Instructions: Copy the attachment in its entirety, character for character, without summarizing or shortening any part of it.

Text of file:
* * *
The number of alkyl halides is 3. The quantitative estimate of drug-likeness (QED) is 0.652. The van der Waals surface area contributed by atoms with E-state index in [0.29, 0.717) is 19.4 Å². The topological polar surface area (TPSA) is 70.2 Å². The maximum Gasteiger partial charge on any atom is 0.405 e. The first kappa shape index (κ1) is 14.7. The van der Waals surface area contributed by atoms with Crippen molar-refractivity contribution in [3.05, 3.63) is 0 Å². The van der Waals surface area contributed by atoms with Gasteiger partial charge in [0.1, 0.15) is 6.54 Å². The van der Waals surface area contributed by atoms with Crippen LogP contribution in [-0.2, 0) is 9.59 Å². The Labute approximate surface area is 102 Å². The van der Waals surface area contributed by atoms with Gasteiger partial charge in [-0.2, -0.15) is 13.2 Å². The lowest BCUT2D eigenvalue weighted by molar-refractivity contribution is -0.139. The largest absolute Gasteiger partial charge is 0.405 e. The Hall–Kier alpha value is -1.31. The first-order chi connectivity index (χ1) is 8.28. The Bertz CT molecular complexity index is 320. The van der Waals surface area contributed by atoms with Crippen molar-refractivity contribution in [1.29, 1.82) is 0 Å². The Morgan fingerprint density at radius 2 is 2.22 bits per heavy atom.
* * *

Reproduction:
The number of alkyl halides is 3. The quantitative estimate of drug-likeness (QED) is 0.652. The van der Waals surface area contributed by atoms with E-state index in [0.29, 0.717) is 19.4 Å². The topological polar surface area (TPSA) is 70.2 Å². The maximum Gasteiger partial charge on any atom is 0.405 e. The first kappa shape index (κ1) is 14.7. The van der Waals surface area contributed by atoms with Crippen molar-refractivity contribution in [3.05, 3.63) is 0 Å². The van der Waals surface area contributed by atoms with Gasteiger partial charge in [0.1, 0.15) is 6.54 Å². The van der Waals surface area contributed by atoms with Crippen LogP contribution in [-0.2, 0) is 9.59 Å². The Labute approximate surface area is 102 Å². The van der Waals surface area contributed by atoms with Gasteiger partial charge in [-0.2, -0.15) is 13.2 Å². The lowest BCUT2D eigenvalue weighted by molar-refractivity contribution is -0.139. The largest absolute Gasteiger partial charge is 0.405 e. The Hall–Kier alpha value is -1.31. The first-order chi connectivity index (χ1) is 8.28. The Bertz CT molecular complexity index is 320. The van der Waals surface area contributed by atoms with Crippen molar-refractivity contribution in [1.29, 1.82) is 0 Å². The Morgan fingerprint density at radius 2 is 2.22 bits per heavy atom.